Trump Ripped Into His Own Country On Twitter Before Meeting With Russia's Putin

by Joseph D. Lyons
Dan Kitwood/Getty Images News/Getty Images

President Trump barely touched down in Finland before he started attacking a past American president and a Department of Justice investigation on Twitter — not the Russian leader he's about to meet. Trump's tweets before meeting Vladimir Putin show his priorities headed into the meeting do not include holding the Russian leader accountable. Instead he attacked the United States for the deteriorating relationship between the two countries.

"Our relationship with Russia has NEVER been worse thanks to many years of U.S. foolishness and stupidity and now, the Rigged Witch Hunt!" Trump tweeted in the early morning hours in Helsinki, where the meetings with the Russian leader are set to occur later in the day.

Just before that, Trump attacked his predecessor. "President Obama thought that Crooked Hillary was going to win the election, so when he was informed by the FBI about Russian Meddling, he said it couldn’t happen, was no big deal, & did NOTHING about it," Trump tweeted. "When I won it became a big deal and the Rigged Witch Hunt headed by Strzok!"

Peter Strzok is the FBI agent who worked on the Russia investigation and whose texts have been used by Republicans to argue bias.

Trump attacked the investigation this week in an interview with CBS News. "I think it hurts our relationship with Russia. I actually think it hurts our relationship with a lot of countries," Trump said in the interview that aired Sunday. "I think it's a disgrace what's going on."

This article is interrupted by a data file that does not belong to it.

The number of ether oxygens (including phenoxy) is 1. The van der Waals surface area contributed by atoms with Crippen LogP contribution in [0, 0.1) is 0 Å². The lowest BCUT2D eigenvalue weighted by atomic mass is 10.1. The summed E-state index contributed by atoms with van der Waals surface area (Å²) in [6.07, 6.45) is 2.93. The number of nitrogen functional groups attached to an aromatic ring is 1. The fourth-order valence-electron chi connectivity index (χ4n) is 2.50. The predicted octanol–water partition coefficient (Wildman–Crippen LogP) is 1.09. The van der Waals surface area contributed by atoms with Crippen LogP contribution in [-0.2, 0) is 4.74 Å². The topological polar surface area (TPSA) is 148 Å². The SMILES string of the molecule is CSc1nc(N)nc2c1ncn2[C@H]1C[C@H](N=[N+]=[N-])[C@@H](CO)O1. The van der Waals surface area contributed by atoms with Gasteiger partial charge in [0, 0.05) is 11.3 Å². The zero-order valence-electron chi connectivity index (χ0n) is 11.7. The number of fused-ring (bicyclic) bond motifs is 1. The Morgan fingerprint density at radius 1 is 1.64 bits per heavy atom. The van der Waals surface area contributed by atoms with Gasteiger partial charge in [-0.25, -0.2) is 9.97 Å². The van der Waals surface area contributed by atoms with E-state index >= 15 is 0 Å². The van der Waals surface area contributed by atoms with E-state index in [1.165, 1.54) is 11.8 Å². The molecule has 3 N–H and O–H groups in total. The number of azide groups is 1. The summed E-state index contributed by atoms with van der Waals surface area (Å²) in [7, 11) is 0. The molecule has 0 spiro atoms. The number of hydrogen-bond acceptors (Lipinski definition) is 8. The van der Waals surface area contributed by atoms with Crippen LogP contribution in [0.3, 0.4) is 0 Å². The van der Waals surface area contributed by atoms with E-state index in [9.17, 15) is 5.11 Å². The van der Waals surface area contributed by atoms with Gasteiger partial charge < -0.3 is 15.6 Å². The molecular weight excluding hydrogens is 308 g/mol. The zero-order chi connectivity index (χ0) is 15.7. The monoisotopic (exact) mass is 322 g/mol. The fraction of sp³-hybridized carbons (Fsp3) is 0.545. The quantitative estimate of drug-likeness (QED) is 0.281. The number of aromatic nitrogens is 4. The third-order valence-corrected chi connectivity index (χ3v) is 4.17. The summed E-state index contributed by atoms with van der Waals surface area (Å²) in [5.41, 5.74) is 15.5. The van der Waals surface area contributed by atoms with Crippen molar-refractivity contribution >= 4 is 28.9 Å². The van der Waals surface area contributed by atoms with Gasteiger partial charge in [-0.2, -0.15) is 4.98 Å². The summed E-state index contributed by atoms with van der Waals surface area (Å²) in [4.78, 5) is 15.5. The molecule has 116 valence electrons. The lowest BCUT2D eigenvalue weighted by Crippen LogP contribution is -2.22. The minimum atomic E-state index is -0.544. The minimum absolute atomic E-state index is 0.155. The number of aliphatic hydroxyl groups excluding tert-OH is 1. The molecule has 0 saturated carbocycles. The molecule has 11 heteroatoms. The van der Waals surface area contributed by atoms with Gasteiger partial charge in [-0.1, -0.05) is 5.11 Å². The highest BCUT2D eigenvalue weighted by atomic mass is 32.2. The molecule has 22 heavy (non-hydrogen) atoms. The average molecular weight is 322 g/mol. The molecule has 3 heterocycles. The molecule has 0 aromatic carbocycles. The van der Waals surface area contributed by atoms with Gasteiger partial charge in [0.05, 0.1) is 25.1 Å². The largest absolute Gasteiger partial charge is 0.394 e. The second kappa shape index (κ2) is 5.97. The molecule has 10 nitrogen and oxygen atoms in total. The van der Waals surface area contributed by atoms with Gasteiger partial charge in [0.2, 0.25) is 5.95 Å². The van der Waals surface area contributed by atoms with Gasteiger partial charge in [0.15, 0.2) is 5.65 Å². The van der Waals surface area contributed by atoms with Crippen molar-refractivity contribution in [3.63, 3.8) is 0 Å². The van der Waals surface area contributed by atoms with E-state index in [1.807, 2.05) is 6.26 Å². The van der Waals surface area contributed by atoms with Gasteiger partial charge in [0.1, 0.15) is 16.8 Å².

That's despite the fact that on Friday, Special Counsel Robert Mueller indicted 12 Russian agents for their reported role in trying to meddle in the 2016 elections.

Trump's argument seems to literally be the Russian one. The Russian foreign ministry quote tweeted Trump and wrote, "We agree."

Many Democrats have called on Trump to cancel the meeting with Putin given the indictment of 12 Russians for hacking Democratic email servers and computer networks — as well as the voter rolls in some states. "These indictments are further proof of what everyone but the president seems to understand: President Putin is an adversary who interfered in our elections to help President Trump win," Sen. Minority Leader Chuck Schumer said.

Even Republican Sen. John McCain said Trump needs to treat the issue seriously or cancel the summit. "If President Trump is not prepared to hold Putin accountable, the summit in Helsinki should not move forward," McCain said in a statement.

Trump has said that he will bring up the issue of meddling, but that he doesn't expect a different answer. Trump has said in the past he believes Putin's denials.

"I don’t think you’ll have any ‘Gee, I did it, I did it, you got me,'" Trump said at a news conference on Friday in the U.K. “There won’t be a Perry Mason here, I don’t think, but you never know what happens, right?" Perry Mason was the lead character in the show of the same name from the '50s and '60s about a detective who often scored last-minute courtroom confessions.

Despite caving on all the positions an American leader would typically take, Trump still tried to play the role of a macho negotiator, arriving at the meeting after Putin.

But the opening comments were only positive:

I think we have great opportunities together as two countries that frankly we have not been getting along very well for the last number of years. I’ve been here not too long but it is getting close to two years, but I think we will end up having an extraordinary relationship. I’ve been saying, and I’m sure you’ve heard, over the years ... that getting along with Russia is a good thing, not a bad thing.

It's what's going to happen behind closed doors that has some worried, and there won't be any transcript of that talk.